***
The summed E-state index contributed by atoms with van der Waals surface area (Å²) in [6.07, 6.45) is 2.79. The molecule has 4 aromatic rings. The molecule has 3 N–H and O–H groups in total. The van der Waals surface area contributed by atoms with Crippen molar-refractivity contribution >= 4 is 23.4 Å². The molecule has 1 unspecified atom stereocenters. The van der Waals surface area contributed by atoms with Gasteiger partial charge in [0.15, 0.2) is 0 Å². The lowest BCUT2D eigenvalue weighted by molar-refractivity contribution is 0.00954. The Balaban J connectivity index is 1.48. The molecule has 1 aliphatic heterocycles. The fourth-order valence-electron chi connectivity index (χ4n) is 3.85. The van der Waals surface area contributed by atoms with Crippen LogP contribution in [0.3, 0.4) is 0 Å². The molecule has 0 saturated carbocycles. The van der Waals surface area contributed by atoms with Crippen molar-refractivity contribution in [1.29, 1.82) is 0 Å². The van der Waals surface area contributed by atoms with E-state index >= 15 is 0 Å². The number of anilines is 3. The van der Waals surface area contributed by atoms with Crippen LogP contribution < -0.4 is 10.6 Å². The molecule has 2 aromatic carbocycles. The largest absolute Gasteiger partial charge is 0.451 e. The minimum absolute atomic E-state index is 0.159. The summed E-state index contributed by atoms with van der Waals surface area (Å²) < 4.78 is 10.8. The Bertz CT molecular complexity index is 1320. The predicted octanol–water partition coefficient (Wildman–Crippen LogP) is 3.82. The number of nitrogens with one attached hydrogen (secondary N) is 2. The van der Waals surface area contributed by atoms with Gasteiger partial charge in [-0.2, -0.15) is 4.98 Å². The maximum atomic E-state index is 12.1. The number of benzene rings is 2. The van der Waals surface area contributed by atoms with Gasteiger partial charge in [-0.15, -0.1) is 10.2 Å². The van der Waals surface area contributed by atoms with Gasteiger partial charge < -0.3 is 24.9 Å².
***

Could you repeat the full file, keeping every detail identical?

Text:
The summed E-state index contributed by atoms with van der Waals surface area (Å²) in [6.07, 6.45) is 2.79. The molecule has 4 aromatic rings. The molecule has 3 N–H and O–H groups in total. The van der Waals surface area contributed by atoms with Crippen molar-refractivity contribution >= 4 is 23.4 Å². The molecule has 1 unspecified atom stereocenters. The van der Waals surface area contributed by atoms with Gasteiger partial charge in [0.15, 0.2) is 0 Å². The lowest BCUT2D eigenvalue weighted by molar-refractivity contribution is 0.00954. The Balaban J connectivity index is 1.48. The molecule has 1 aliphatic heterocycles. The fourth-order valence-electron chi connectivity index (χ4n) is 3.85. The van der Waals surface area contributed by atoms with Crippen LogP contribution in [0.3, 0.4) is 0 Å². The molecule has 0 saturated carbocycles. The van der Waals surface area contributed by atoms with Crippen molar-refractivity contribution in [1.29, 1.82) is 0 Å². The van der Waals surface area contributed by atoms with E-state index >= 15 is 0 Å². The number of anilines is 3. The van der Waals surface area contributed by atoms with Crippen LogP contribution < -0.4 is 10.6 Å². The molecule has 2 aromatic carbocycles. The largest absolute Gasteiger partial charge is 0.451 e. The minimum absolute atomic E-state index is 0.159. The summed E-state index contributed by atoms with van der Waals surface area (Å²) < 4.78 is 10.8. The Bertz CT molecular complexity index is 1320. The predicted octanol–water partition coefficient (Wildman–Crippen LogP) is 3.82. The number of nitrogens with one attached hydrogen (secondary N) is 2. The van der Waals surface area contributed by atoms with Gasteiger partial charge in [-0.2, -0.15) is 4.98 Å². The maximum atomic E-state index is 12.1. The number of benzene rings is 2. The van der Waals surface area contributed by atoms with Gasteiger partial charge in [-0.15, -0.1) is 10.2 Å². The van der Waals surface area contributed by atoms with Gasteiger partial charge < -0.3 is 24.9 Å².